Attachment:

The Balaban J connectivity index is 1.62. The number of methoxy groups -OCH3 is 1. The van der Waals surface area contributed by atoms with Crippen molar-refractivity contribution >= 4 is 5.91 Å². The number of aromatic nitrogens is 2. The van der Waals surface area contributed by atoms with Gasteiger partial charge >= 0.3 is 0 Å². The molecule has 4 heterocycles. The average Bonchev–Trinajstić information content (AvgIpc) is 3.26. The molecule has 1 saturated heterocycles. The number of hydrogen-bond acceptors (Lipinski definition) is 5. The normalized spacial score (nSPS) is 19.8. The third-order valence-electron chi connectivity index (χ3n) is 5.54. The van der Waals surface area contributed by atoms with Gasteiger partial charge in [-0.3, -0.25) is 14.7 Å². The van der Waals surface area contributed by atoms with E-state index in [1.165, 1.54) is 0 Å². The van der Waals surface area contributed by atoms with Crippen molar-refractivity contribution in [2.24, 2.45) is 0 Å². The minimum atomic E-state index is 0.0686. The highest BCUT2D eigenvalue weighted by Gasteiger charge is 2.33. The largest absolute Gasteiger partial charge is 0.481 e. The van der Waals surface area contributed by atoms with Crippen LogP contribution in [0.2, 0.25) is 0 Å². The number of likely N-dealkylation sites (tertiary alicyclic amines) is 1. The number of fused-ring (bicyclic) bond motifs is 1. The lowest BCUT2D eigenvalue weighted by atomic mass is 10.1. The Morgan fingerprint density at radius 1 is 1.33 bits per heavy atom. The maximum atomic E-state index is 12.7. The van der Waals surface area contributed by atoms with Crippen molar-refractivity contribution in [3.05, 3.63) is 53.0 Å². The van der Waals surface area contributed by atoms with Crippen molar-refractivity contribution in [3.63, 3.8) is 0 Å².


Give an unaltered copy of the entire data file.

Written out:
The Balaban J connectivity index is 1.62. The number of methoxy groups -OCH3 is 1. The van der Waals surface area contributed by atoms with Crippen molar-refractivity contribution >= 4 is 5.91 Å². The number of aromatic nitrogens is 2. The van der Waals surface area contributed by atoms with Gasteiger partial charge >= 0.3 is 0 Å². The molecule has 4 heterocycles. The average Bonchev–Trinajstić information content (AvgIpc) is 3.26. The molecule has 1 saturated heterocycles. The number of hydrogen-bond acceptors (Lipinski definition) is 5. The normalized spacial score (nSPS) is 19.8. The third-order valence-electron chi connectivity index (χ3n) is 5.54. The van der Waals surface area contributed by atoms with Gasteiger partial charge in [-0.3, -0.25) is 14.7 Å². The van der Waals surface area contributed by atoms with E-state index in [1.165, 1.54) is 0 Å². The van der Waals surface area contributed by atoms with Crippen molar-refractivity contribution in [2.24, 2.45) is 0 Å². The minimum atomic E-state index is 0.0686. The highest BCUT2D eigenvalue weighted by Gasteiger charge is 2.33. The largest absolute Gasteiger partial charge is 0.481 e. The van der Waals surface area contributed by atoms with Crippen LogP contribution in [0.2, 0.25) is 0 Å². The number of likely N-dealkylation sites (tertiary alicyclic amines) is 1. The number of fused-ring (bicyclic) bond motifs is 1. The lowest BCUT2D eigenvalue weighted by atomic mass is 10.1. The Morgan fingerprint density at radius 1 is 1.33 bits per heavy atom. The maximum atomic E-state index is 12.7. The van der Waals surface area contributed by atoms with Crippen molar-refractivity contribution in [3.05, 3.63) is 53.0 Å². The van der Waals surface area contributed by atoms with Crippen molar-refractivity contribution in [3.63, 3.8) is 0 Å².